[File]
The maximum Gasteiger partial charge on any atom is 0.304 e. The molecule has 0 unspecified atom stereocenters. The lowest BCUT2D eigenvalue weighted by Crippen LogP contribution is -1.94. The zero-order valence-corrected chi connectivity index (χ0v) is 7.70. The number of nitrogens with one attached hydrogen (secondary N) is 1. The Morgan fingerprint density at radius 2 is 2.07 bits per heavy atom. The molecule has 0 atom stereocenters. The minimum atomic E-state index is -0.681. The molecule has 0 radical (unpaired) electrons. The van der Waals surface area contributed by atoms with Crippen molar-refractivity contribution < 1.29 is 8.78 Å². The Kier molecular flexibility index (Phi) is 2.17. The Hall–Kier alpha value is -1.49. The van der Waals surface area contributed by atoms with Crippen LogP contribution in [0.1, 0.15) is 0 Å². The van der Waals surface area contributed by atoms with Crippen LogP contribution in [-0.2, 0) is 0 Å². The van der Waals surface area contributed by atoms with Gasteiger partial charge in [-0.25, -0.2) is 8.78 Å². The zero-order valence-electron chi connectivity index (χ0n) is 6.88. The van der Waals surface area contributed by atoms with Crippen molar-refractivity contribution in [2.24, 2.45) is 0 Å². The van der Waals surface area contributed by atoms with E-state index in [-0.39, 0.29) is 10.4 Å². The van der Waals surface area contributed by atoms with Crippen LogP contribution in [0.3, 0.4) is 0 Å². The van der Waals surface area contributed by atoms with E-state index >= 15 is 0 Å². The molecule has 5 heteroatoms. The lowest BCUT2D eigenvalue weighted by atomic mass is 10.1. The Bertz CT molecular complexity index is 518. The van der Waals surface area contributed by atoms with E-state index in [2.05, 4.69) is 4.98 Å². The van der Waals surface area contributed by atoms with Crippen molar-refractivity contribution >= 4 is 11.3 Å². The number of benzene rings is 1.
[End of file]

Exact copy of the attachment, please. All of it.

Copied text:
The maximum Gasteiger partial charge on any atom is 0.304 e. The molecule has 0 unspecified atom stereocenters. The lowest BCUT2D eigenvalue weighted by Crippen LogP contribution is -1.94. The zero-order valence-corrected chi connectivity index (χ0v) is 7.70. The number of nitrogens with one attached hydrogen (secondary N) is 1. The Morgan fingerprint density at radius 2 is 2.07 bits per heavy atom. The molecule has 0 atom stereocenters. The minimum atomic E-state index is -0.681. The molecule has 0 radical (unpaired) electrons. The van der Waals surface area contributed by atoms with Crippen molar-refractivity contribution < 1.29 is 8.78 Å². The Kier molecular flexibility index (Phi) is 2.17. The Hall–Kier alpha value is -1.49. The van der Waals surface area contributed by atoms with Crippen LogP contribution in [0.1, 0.15) is 0 Å². The van der Waals surface area contributed by atoms with Crippen LogP contribution in [-0.2, 0) is 0 Å². The van der Waals surface area contributed by atoms with Gasteiger partial charge in [-0.25, -0.2) is 8.78 Å². The zero-order valence-electron chi connectivity index (χ0n) is 6.88. The van der Waals surface area contributed by atoms with Crippen molar-refractivity contribution in [2.24, 2.45) is 0 Å². The van der Waals surface area contributed by atoms with E-state index in [-0.39, 0.29) is 10.4 Å². The van der Waals surface area contributed by atoms with Crippen LogP contribution in [0.3, 0.4) is 0 Å². The van der Waals surface area contributed by atoms with E-state index >= 15 is 0 Å². The molecule has 5 heteroatoms. The lowest BCUT2D eigenvalue weighted by atomic mass is 10.1. The Bertz CT molecular complexity index is 518. The van der Waals surface area contributed by atoms with E-state index in [2.05, 4.69) is 4.98 Å². The van der Waals surface area contributed by atoms with Crippen molar-refractivity contribution >= 4 is 11.3 Å². The number of benzene rings is 1.